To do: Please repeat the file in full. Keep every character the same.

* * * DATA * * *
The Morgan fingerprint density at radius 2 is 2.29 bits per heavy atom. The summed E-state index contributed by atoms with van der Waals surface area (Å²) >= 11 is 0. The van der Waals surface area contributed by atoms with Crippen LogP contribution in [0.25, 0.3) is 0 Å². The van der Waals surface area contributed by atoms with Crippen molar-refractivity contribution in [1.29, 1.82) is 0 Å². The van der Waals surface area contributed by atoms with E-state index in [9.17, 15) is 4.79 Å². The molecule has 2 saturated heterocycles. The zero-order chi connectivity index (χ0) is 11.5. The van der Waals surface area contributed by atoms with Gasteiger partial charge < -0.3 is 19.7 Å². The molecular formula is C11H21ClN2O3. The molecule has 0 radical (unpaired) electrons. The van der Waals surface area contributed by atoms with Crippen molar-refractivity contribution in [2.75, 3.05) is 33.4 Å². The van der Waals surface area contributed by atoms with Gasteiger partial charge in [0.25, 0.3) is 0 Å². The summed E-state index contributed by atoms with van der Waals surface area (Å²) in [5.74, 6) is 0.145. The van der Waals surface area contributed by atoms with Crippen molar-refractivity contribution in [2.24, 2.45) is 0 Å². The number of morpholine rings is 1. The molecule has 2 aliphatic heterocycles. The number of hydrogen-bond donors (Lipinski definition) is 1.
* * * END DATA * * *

The Morgan fingerprint density at radius 2 is 2.29 bits per heavy atom. The summed E-state index contributed by atoms with van der Waals surface area (Å²) >= 11 is 0. The van der Waals surface area contributed by atoms with Crippen LogP contribution in [0.25, 0.3) is 0 Å². The van der Waals surface area contributed by atoms with Crippen molar-refractivity contribution in [1.29, 1.82) is 0 Å². The van der Waals surface area contributed by atoms with E-state index in [9.17, 15) is 4.79 Å². The molecule has 2 saturated heterocycles. The zero-order chi connectivity index (χ0) is 11.5. The van der Waals surface area contributed by atoms with Gasteiger partial charge < -0.3 is 19.7 Å². The molecular formula is C11H21ClN2O3. The molecule has 0 radical (unpaired) electrons. The van der Waals surface area contributed by atoms with Crippen molar-refractivity contribution in [2.75, 3.05) is 33.4 Å². The van der Waals surface area contributed by atoms with Gasteiger partial charge in [0.25, 0.3) is 0 Å². The summed E-state index contributed by atoms with van der Waals surface area (Å²) in [5.74, 6) is 0.145. The van der Waals surface area contributed by atoms with Crippen molar-refractivity contribution in [2.24, 2.45) is 0 Å². The number of morpholine rings is 1. The molecule has 2 aliphatic heterocycles. The number of hydrogen-bond donors (Lipinski definition) is 1.